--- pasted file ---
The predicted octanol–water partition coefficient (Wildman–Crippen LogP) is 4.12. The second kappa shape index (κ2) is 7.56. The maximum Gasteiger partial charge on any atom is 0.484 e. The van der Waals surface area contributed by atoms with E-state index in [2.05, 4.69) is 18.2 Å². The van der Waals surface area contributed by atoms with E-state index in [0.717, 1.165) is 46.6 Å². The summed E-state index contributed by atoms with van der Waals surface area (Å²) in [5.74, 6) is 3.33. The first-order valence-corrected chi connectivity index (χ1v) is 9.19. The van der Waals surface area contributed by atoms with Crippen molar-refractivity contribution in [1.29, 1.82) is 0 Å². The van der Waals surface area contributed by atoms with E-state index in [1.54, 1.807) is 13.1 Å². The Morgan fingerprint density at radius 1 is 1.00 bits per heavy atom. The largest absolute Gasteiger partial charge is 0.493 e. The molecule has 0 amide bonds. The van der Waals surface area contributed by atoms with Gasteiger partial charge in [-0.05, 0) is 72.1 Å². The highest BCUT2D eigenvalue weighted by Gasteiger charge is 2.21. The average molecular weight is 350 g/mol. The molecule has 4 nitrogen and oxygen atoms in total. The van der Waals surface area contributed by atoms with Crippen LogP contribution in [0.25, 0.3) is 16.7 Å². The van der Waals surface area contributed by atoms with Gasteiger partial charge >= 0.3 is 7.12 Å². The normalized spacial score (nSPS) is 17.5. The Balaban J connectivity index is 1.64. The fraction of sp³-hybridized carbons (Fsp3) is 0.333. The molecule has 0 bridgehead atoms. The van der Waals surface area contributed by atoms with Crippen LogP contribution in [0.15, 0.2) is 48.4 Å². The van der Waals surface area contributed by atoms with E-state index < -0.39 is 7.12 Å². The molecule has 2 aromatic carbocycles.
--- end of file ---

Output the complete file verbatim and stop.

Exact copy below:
The predicted octanol–water partition coefficient (Wildman–Crippen LogP) is 4.12. The second kappa shape index (κ2) is 7.56. The maximum Gasteiger partial charge on any atom is 0.484 e. The van der Waals surface area contributed by atoms with E-state index in [2.05, 4.69) is 18.2 Å². The van der Waals surface area contributed by atoms with E-state index in [0.717, 1.165) is 46.6 Å². The summed E-state index contributed by atoms with van der Waals surface area (Å²) in [5.74, 6) is 3.33. The first-order valence-corrected chi connectivity index (χ1v) is 9.19. The van der Waals surface area contributed by atoms with Crippen molar-refractivity contribution in [1.29, 1.82) is 0 Å². The van der Waals surface area contributed by atoms with E-state index in [1.54, 1.807) is 13.1 Å². The Morgan fingerprint density at radius 1 is 1.00 bits per heavy atom. The largest absolute Gasteiger partial charge is 0.493 e. The molecule has 0 amide bonds. The van der Waals surface area contributed by atoms with Gasteiger partial charge in [-0.05, 0) is 72.1 Å². The highest BCUT2D eigenvalue weighted by Gasteiger charge is 2.21. The average molecular weight is 350 g/mol. The molecule has 4 nitrogen and oxygen atoms in total. The van der Waals surface area contributed by atoms with Crippen LogP contribution in [0.25, 0.3) is 16.7 Å². The van der Waals surface area contributed by atoms with Gasteiger partial charge >= 0.3 is 7.12 Å². The normalized spacial score (nSPS) is 17.5. The Balaban J connectivity index is 1.64. The fraction of sp³-hybridized carbons (Fsp3) is 0.333. The molecule has 0 bridgehead atoms. The van der Waals surface area contributed by atoms with Crippen LogP contribution in [0.15, 0.2) is 48.4 Å². The van der Waals surface area contributed by atoms with E-state index < -0.39 is 7.12 Å². The molecule has 2 aromatic carbocycles.